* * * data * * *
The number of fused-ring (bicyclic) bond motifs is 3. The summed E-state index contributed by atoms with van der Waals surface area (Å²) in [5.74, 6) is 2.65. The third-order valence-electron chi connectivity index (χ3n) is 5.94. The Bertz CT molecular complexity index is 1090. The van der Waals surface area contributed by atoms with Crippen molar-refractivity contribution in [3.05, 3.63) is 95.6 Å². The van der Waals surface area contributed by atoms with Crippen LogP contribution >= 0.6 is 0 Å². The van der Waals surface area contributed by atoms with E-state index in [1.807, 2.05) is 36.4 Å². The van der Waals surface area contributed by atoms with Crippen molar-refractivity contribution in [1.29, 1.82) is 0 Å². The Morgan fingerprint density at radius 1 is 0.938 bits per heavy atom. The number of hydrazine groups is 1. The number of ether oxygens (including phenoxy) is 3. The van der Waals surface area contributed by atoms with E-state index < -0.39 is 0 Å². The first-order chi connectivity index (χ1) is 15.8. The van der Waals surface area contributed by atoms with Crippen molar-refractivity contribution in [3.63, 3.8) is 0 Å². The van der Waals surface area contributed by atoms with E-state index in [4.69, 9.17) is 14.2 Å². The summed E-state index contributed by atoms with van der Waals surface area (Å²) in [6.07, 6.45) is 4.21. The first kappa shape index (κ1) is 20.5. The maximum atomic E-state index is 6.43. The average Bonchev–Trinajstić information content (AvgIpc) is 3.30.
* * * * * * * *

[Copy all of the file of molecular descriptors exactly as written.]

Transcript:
The number of fused-ring (bicyclic) bond motifs is 3. The summed E-state index contributed by atoms with van der Waals surface area (Å²) in [5.74, 6) is 2.65. The third-order valence-electron chi connectivity index (χ3n) is 5.94. The Bertz CT molecular complexity index is 1090. The van der Waals surface area contributed by atoms with Crippen molar-refractivity contribution in [3.05, 3.63) is 95.6 Å². The van der Waals surface area contributed by atoms with Crippen LogP contribution >= 0.6 is 0 Å². The van der Waals surface area contributed by atoms with E-state index in [1.807, 2.05) is 36.4 Å². The van der Waals surface area contributed by atoms with Crippen molar-refractivity contribution in [1.29, 1.82) is 0 Å². The Morgan fingerprint density at radius 1 is 0.938 bits per heavy atom. The number of hydrazine groups is 1. The number of ether oxygens (including phenoxy) is 3. The van der Waals surface area contributed by atoms with E-state index < -0.39 is 0 Å². The first-order chi connectivity index (χ1) is 15.8. The van der Waals surface area contributed by atoms with Crippen molar-refractivity contribution in [3.63, 3.8) is 0 Å². The van der Waals surface area contributed by atoms with E-state index in [4.69, 9.17) is 14.2 Å². The summed E-state index contributed by atoms with van der Waals surface area (Å²) in [6.07, 6.45) is 4.21. The first kappa shape index (κ1) is 20.5. The maximum atomic E-state index is 6.43. The average Bonchev–Trinajstić information content (AvgIpc) is 3.30.